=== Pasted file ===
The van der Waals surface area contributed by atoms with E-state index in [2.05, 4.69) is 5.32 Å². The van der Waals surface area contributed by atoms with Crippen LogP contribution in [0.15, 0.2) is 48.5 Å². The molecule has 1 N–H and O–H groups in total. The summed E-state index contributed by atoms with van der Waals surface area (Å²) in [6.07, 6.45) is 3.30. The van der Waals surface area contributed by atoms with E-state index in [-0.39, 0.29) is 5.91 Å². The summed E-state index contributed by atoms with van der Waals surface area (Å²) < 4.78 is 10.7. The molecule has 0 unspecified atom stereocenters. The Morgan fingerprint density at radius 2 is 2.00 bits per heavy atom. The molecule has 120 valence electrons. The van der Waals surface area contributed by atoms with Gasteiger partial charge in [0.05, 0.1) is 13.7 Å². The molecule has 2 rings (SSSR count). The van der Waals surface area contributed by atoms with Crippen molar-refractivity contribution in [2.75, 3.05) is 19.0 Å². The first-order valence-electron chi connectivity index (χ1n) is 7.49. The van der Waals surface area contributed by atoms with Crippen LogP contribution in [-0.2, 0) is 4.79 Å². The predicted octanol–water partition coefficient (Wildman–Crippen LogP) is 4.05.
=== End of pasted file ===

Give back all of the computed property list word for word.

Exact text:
The van der Waals surface area contributed by atoms with E-state index in [2.05, 4.69) is 5.32 Å². The van der Waals surface area contributed by atoms with Crippen LogP contribution in [0.15, 0.2) is 48.5 Å². The molecule has 1 N–H and O–H groups in total. The summed E-state index contributed by atoms with van der Waals surface area (Å²) in [6.07, 6.45) is 3.30. The van der Waals surface area contributed by atoms with E-state index in [-0.39, 0.29) is 5.91 Å². The summed E-state index contributed by atoms with van der Waals surface area (Å²) < 4.78 is 10.7. The molecule has 0 unspecified atom stereocenters. The Morgan fingerprint density at radius 2 is 2.00 bits per heavy atom. The molecule has 120 valence electrons. The van der Waals surface area contributed by atoms with Gasteiger partial charge in [0.05, 0.1) is 13.7 Å². The molecule has 2 rings (SSSR count). The van der Waals surface area contributed by atoms with Crippen molar-refractivity contribution in [2.75, 3.05) is 19.0 Å². The first-order valence-electron chi connectivity index (χ1n) is 7.49. The van der Waals surface area contributed by atoms with Crippen LogP contribution in [-0.2, 0) is 4.79 Å². The predicted octanol–water partition coefficient (Wildman–Crippen LogP) is 4.05.